Helsinki Police have issued new guidelines outlining fining procedure in incidents where sexual harassment has occurred. Legally police have been able to give out penalties for incidents of sexual harassment already since 2014, says Chief Superintendent Jere Roimu.

 

“The new measure was not added to the fines manual carried by police, and so not all officers have been aware that the possibility exists,” he says.

 

Roimu says the new guideline now being circulated is intended to speed up the processing of harassment cases.

 

“Until now essentially every sexual offense has been reported as a crime and has undergone a full pretrial investigation. We are trying to expand how we respond to these cases, so that the handling of more common forms of harassment could be expedited – that is, a patrol will write up a ticket for the perpetrator. This way not every single case needs to be dragged out into a full investigation and more cases can be handled,” Roimu explains.

 

Strict day-fine practice

 

Roimu says sexual harassment has become more common in recent times, and admits that harassment that may or may not have happened on New Year’s Eve was an instigator of the new, clearer guidelines. But the coming of springtime and the warmer weather is also behind the updated rules, which were passed down two weeks ago.

 

“Around May Day, when it’s a little warmer and people don’t need to bundle up, it’s usual for the number of sexual harassment cases to rise,” Roimu says. “Demanding a penalty and officially reporting a crime are both still valid options, and incidents are judged case by case. If there are several parties or any violence involved, then it’s automatically a criminal case.”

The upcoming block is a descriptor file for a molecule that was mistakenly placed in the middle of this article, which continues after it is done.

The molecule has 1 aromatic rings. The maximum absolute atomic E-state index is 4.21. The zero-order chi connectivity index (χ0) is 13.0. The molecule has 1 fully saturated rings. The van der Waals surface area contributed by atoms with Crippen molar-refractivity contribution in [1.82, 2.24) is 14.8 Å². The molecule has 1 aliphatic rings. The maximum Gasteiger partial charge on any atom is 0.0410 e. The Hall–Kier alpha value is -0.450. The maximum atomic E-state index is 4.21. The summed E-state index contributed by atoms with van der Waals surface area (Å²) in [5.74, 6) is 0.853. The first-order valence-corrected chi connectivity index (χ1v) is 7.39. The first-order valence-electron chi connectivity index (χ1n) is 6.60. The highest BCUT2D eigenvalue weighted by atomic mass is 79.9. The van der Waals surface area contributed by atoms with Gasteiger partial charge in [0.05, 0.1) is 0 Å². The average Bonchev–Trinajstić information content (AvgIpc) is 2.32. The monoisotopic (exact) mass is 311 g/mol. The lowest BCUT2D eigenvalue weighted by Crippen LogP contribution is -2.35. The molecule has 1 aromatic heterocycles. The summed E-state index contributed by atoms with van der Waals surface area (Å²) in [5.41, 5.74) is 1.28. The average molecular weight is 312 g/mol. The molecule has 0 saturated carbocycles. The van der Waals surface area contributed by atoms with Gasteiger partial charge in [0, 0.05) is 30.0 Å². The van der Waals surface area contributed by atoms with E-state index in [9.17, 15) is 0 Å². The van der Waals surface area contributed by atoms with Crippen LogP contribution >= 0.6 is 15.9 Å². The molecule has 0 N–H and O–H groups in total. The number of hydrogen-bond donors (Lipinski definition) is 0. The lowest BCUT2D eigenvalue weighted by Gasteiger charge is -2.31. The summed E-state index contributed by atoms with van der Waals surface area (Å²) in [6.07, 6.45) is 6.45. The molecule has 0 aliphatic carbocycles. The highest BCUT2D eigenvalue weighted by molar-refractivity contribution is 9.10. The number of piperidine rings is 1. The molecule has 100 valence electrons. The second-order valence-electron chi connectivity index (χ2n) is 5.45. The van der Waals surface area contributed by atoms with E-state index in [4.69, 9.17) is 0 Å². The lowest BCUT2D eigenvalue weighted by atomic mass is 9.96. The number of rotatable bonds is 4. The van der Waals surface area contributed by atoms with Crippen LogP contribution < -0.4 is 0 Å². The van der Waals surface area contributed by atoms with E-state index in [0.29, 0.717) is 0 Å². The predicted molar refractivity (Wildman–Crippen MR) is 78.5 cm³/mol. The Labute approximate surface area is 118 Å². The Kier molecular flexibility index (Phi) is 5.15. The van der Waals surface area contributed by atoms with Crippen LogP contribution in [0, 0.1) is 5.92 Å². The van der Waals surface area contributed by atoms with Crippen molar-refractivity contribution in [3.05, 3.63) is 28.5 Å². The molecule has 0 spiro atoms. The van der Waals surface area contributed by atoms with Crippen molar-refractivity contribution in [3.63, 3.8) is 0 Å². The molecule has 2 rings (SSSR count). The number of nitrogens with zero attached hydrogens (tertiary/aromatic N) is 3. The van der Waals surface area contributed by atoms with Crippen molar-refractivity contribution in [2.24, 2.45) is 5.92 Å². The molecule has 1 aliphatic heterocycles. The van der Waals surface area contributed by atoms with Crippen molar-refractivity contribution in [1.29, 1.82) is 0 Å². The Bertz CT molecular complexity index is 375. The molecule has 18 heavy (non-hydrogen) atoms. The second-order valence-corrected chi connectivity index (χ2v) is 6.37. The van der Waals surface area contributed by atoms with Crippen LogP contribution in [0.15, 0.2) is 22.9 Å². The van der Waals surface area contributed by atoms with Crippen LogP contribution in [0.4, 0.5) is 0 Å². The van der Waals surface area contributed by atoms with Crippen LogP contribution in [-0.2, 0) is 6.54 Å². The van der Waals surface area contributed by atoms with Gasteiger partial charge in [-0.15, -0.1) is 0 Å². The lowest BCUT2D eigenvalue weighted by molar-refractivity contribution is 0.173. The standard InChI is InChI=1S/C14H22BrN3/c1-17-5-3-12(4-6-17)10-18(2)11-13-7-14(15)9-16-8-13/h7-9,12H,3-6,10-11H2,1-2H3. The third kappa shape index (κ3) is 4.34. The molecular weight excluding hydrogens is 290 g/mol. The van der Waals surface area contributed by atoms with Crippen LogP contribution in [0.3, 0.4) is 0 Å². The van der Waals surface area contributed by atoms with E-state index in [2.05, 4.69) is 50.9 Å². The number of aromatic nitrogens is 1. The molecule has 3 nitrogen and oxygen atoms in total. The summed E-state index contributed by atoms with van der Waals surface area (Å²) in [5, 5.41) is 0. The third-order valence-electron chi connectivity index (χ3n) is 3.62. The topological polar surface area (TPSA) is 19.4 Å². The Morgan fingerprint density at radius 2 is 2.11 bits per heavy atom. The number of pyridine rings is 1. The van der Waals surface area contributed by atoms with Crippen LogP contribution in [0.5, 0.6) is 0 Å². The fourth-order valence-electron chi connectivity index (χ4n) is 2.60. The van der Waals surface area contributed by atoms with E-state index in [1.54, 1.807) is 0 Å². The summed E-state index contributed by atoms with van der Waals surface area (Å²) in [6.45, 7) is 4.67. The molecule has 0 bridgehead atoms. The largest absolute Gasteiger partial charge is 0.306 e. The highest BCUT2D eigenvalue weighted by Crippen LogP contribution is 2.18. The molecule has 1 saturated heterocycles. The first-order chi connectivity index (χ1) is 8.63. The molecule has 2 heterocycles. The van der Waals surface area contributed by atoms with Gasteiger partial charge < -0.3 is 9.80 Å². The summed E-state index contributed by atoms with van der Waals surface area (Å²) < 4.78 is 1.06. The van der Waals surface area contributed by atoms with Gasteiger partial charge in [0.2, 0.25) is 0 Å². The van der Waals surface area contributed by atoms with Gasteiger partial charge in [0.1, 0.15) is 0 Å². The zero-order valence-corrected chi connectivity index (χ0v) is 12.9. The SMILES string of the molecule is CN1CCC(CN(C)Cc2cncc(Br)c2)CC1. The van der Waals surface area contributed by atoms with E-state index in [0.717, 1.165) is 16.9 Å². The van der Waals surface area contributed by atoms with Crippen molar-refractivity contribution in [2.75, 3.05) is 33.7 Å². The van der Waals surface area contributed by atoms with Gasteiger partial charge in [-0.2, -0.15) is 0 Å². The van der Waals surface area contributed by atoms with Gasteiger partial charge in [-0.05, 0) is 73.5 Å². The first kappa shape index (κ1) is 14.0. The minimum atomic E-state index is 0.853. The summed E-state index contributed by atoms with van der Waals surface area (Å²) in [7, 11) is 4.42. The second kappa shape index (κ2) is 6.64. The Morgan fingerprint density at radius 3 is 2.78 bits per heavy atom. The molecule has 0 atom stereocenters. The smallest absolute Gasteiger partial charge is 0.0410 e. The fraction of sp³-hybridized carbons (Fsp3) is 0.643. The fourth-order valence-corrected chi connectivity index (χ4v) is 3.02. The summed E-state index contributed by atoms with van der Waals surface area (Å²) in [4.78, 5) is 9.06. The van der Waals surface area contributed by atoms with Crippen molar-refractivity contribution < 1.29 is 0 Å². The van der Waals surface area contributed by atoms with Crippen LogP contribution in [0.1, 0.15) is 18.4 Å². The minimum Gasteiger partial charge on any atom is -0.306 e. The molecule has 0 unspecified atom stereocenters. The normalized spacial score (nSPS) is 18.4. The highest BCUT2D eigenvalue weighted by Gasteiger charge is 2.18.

As far as Chief Superintendent Roimu knows, no fines have ever been issued for sexual harassment in Finland. Under the current guidelines, the number of day-fines involved in a single harassment fine will be between 15 and 40.

 

“Compared with other offenses like traffic violations or petty theft, harassment is judged and fined quite strictly,” Roimu says.

 

Aapio proposes spot fine

 

Helsinki’s Police Chief Lasse Aapio told Yle on Thursday that he wants to make it easier for sexual harassment victims to press charges against their assailants.

 

Under the current system, charges aren’t pressed unless the victim explicitly requests prosecution.

 

On Friday, Aapio suggested in the daily newspaper Helsingin Sanomat the possibility of on-the-spot fines for clear harassment cases.

 

Yle

 

 

 

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